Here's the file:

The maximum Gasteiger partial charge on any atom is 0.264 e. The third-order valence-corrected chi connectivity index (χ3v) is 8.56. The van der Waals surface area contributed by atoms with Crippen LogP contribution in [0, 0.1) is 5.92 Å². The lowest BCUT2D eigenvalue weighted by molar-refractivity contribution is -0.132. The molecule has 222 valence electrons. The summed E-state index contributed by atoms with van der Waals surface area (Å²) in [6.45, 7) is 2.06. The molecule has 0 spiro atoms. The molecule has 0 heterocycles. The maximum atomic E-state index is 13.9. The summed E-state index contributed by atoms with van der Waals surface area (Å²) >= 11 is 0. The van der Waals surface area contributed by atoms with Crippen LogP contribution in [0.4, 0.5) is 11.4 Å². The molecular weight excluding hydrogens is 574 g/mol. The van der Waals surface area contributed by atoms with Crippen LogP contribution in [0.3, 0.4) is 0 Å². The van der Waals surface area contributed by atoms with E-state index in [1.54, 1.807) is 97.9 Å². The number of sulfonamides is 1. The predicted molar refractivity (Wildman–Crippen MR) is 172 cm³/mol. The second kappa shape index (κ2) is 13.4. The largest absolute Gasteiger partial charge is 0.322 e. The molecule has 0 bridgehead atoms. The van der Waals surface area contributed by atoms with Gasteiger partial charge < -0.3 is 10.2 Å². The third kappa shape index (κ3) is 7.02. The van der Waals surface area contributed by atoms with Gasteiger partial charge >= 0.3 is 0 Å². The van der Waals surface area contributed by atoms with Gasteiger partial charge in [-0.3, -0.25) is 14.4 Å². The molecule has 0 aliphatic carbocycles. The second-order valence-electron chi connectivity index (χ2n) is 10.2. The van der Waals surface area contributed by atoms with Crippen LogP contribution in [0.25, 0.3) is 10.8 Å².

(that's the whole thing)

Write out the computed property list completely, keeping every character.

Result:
The maximum Gasteiger partial charge on any atom is 0.264 e. The third-order valence-corrected chi connectivity index (χ3v) is 8.56. The van der Waals surface area contributed by atoms with Crippen LogP contribution in [0, 0.1) is 5.92 Å². The lowest BCUT2D eigenvalue weighted by molar-refractivity contribution is -0.132. The molecule has 222 valence electrons. The summed E-state index contributed by atoms with van der Waals surface area (Å²) in [6.45, 7) is 2.06. The molecule has 0 spiro atoms. The molecule has 0 heterocycles. The maximum atomic E-state index is 13.9. The summed E-state index contributed by atoms with van der Waals surface area (Å²) >= 11 is 0. The van der Waals surface area contributed by atoms with Crippen LogP contribution in [0.4, 0.5) is 11.4 Å². The molecular weight excluding hydrogens is 574 g/mol. The van der Waals surface area contributed by atoms with Crippen LogP contribution in [0.3, 0.4) is 0 Å². The van der Waals surface area contributed by atoms with E-state index in [1.54, 1.807) is 97.9 Å². The number of sulfonamides is 1. The predicted molar refractivity (Wildman–Crippen MR) is 172 cm³/mol. The second kappa shape index (κ2) is 13.4. The largest absolute Gasteiger partial charge is 0.322 e. The molecule has 0 bridgehead atoms. The van der Waals surface area contributed by atoms with Gasteiger partial charge < -0.3 is 10.2 Å². The third kappa shape index (κ3) is 7.02. The van der Waals surface area contributed by atoms with Gasteiger partial charge >= 0.3 is 0 Å². The van der Waals surface area contributed by atoms with Gasteiger partial charge in [-0.3, -0.25) is 14.4 Å². The molecule has 0 aliphatic carbocycles. The second-order valence-electron chi connectivity index (χ2n) is 10.2. The van der Waals surface area contributed by atoms with Crippen LogP contribution in [0.25, 0.3) is 10.8 Å².